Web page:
What does it take to turn a 72-foot flatbed truck into a tropical Christmas Safari?
Lodi's D&M Fabrication figured it took almost a million tiny lights, 5,000 zip ties, plenty of wood and paint, duct tape, a little sticky bubble gum, a surfboard, six palm trees, grass skirts, as many pink flamingos as you can stand, beach umbrellas and thick rope to hang on the dock.
D&M's Tropical Christmas float was No. 69 of dozens of floats to drive through darkened streets in the Downtown Lodi Parade of Lights on Thursday night.
While Lodi residents sitting in rain-soaked lawn chairs enjoyed the sparking lights of each float, only the float builders knew the work it took to get their rolling artwork to the main event. From woodwork to figuring out how to maneuver the huge rig through tricky Downtown, there's more to building a float than many might think.
Though staff members planned the float in advance, D&M didn't start building their float until Monday, only four days before their creation would be unveiled.
The first step was deciding what would haul their float. They opted to use D&M Fabrication's transportation specialist Jeff Pyle's truck.
"This is my baby, my brand new 2008 Peterbilt truck," said Pyle, who was Thursday's float driver.
Cutting out the wooden waves and faux beach sand were the first steps. Chad Hughes was the main woodworker. On Monday night, Hughes, Pedro Ochoa and shop foreman Adam Woods figured out how they would attach the short surfboard to the waves.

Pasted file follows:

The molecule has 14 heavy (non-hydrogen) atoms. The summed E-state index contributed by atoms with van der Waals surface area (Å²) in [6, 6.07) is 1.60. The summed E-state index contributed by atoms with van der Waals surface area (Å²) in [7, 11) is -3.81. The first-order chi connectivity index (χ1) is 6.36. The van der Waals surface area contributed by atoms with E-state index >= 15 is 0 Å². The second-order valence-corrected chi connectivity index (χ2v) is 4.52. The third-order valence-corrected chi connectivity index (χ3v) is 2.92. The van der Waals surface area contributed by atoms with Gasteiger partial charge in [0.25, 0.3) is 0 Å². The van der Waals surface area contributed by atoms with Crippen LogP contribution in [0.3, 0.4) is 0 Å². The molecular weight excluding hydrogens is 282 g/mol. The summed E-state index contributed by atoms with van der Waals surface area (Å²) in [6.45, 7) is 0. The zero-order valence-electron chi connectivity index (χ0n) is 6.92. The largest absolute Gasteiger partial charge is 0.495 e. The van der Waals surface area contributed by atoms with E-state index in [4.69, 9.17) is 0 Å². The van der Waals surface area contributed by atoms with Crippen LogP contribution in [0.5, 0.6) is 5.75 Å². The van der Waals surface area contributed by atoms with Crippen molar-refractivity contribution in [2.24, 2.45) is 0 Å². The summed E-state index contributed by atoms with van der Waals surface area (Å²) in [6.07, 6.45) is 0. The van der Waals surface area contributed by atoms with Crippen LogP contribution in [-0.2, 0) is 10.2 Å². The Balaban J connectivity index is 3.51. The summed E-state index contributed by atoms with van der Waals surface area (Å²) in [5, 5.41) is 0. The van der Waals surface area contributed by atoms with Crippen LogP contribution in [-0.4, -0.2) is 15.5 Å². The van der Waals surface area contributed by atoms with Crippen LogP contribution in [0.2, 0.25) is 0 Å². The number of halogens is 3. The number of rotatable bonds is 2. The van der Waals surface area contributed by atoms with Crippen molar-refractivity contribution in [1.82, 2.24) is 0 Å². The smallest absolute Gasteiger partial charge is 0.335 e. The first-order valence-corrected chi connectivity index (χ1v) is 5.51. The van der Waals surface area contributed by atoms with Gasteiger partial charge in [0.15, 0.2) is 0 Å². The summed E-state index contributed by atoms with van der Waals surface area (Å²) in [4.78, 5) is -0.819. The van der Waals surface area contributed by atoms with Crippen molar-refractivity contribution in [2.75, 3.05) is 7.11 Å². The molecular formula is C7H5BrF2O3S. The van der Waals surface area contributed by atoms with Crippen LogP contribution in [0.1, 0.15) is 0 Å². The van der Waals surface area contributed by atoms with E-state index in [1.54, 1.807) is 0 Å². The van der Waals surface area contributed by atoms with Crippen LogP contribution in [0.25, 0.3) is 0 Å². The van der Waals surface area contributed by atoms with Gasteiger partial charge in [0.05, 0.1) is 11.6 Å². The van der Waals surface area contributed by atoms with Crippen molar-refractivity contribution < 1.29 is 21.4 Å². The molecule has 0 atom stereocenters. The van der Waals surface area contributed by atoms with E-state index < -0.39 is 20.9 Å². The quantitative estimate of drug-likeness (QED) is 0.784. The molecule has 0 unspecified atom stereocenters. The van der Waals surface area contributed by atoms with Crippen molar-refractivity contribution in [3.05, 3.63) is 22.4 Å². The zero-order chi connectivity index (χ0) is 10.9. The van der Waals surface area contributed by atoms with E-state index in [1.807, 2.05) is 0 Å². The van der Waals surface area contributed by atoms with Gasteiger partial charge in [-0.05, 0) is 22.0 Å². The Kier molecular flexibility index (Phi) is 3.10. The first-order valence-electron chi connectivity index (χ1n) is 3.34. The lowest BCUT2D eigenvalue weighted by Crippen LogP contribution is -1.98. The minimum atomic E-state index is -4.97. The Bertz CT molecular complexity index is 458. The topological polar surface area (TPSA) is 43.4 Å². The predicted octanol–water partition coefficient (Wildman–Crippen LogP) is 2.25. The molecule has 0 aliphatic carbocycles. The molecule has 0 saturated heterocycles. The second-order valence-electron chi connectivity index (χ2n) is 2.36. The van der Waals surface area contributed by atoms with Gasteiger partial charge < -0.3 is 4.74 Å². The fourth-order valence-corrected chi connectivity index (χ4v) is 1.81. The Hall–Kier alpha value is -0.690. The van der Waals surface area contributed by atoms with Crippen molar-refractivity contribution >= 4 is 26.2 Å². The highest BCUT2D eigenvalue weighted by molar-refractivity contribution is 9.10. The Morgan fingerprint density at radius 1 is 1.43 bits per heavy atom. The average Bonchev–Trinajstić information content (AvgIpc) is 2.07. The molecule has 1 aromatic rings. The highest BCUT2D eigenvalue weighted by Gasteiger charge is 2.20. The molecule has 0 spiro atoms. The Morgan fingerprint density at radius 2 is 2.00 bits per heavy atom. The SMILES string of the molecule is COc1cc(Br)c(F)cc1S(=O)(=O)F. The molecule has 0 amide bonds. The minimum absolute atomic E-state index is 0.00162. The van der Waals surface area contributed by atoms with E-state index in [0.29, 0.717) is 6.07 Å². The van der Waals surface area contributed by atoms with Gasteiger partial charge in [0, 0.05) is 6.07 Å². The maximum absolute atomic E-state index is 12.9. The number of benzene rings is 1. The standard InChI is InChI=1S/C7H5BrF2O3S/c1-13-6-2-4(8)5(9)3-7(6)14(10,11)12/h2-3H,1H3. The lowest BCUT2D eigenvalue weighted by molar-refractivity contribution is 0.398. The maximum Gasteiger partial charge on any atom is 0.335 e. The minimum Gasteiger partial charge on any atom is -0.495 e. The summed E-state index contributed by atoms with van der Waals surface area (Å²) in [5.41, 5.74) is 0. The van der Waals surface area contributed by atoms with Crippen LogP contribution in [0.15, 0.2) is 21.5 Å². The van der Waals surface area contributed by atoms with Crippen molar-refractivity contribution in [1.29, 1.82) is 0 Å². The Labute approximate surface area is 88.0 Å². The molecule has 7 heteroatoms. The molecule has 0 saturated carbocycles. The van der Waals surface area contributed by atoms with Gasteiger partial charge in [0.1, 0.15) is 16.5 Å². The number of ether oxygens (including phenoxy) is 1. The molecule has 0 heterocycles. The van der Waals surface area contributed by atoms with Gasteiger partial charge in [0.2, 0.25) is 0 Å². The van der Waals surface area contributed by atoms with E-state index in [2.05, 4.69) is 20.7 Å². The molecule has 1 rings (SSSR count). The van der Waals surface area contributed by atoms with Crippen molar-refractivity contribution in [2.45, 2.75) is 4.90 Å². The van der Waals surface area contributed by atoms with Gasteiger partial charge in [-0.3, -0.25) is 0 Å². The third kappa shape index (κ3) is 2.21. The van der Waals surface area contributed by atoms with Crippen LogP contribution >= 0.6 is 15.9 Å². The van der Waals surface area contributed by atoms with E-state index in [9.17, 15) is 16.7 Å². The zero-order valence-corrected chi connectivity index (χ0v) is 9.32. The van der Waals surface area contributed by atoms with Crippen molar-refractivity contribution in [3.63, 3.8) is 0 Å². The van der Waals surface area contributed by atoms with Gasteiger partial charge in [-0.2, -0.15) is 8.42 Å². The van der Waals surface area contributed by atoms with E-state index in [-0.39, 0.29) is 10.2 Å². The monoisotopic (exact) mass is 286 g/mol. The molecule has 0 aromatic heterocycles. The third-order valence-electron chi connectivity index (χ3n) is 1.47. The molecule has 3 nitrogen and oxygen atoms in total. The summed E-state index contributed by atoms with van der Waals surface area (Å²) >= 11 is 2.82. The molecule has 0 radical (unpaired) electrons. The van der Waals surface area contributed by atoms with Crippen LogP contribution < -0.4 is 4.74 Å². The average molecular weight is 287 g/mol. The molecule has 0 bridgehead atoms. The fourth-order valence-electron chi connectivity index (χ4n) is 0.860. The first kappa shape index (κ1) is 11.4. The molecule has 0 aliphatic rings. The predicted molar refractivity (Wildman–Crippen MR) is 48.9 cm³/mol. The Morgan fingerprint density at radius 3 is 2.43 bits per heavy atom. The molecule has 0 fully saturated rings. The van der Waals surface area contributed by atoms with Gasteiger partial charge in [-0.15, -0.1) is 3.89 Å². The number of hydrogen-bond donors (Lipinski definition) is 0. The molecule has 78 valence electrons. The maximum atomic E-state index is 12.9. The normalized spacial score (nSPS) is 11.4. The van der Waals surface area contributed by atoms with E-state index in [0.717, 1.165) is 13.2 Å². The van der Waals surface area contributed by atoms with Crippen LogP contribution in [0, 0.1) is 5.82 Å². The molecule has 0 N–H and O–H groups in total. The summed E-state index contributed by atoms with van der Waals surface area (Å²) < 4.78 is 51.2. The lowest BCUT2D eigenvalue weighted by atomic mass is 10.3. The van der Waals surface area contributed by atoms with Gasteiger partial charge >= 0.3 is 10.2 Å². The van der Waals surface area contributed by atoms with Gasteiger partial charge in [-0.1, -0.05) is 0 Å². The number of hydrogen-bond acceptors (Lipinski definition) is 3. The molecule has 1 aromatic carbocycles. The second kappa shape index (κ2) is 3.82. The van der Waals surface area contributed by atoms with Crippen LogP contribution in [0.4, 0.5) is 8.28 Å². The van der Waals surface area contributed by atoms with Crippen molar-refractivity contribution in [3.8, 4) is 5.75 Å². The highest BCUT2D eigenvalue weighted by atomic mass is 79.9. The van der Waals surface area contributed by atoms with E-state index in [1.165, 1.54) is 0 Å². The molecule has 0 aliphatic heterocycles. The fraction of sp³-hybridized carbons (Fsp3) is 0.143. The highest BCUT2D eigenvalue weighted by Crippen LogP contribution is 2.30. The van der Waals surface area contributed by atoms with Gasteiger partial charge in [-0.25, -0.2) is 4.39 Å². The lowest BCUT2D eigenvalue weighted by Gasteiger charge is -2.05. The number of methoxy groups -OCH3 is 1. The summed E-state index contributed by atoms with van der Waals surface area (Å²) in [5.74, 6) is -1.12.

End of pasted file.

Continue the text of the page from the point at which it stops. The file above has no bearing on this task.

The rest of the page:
While Ochoa and others worked on building the rippled sand and circling waves, owner Michelle Weisz and Jamie Weisz did the shopping. Though some supplies were left over from past years, they bought most of their grass skirts and tropical accents at Orchard Supply Hardware and Wal-Mart.
On Tuesday, a beach house and a handmade lifeguard perch were ready for painting.
While Woods oversaw 45 workers at D&M Fabrication, a company that makes sprinkler systems for large buildings, he juggled work time on the float. On Tuesday, staff stayed until 10 p.m., working on the float.
They worked at a steady pace, but realized details are important. They took time to paint and apply window trimming, and even drilled holes in the planters to stick the metal legs of the flamingos.
By Wednesday afternoon, the float was nearing completion. The biggest concern seemed to be where exactly to hang a colorful stuffed parrot. As Jamie Weisz walked back and forth, trying different spots, other crew members stood on the floor offering their direction. Eventually, they chose to hang it from the eave of the house.
Strong planning and smart building skills proved to be key in D&M's tropical float. The only main concern was not having enough lights, which they fixed by buying dozens of extra boxes. They hoped it wouldn't rain, but each person marked their spots. Jamie Weisz called the beach chair in the front, and Woods claimed the beach house, where he would be completely covered.
But Pyle also worried about driving the truck. He wasn't quite sure how he would get his rig through the small streets and around the corners near Rose Street. Knowing that, Woods planned on getting in the float line at 4:30 p.m., almost 3 hours before the kick off the event.
Though it took people away from the sprinkler production and cost about $1,000 to build the float, D&M management agreed it was worth being involved.
"The Light Parade has turned into a great community event. It fills the void of not having the Grape Festival Parade," said owner Byron Weisz. "It brings the community together."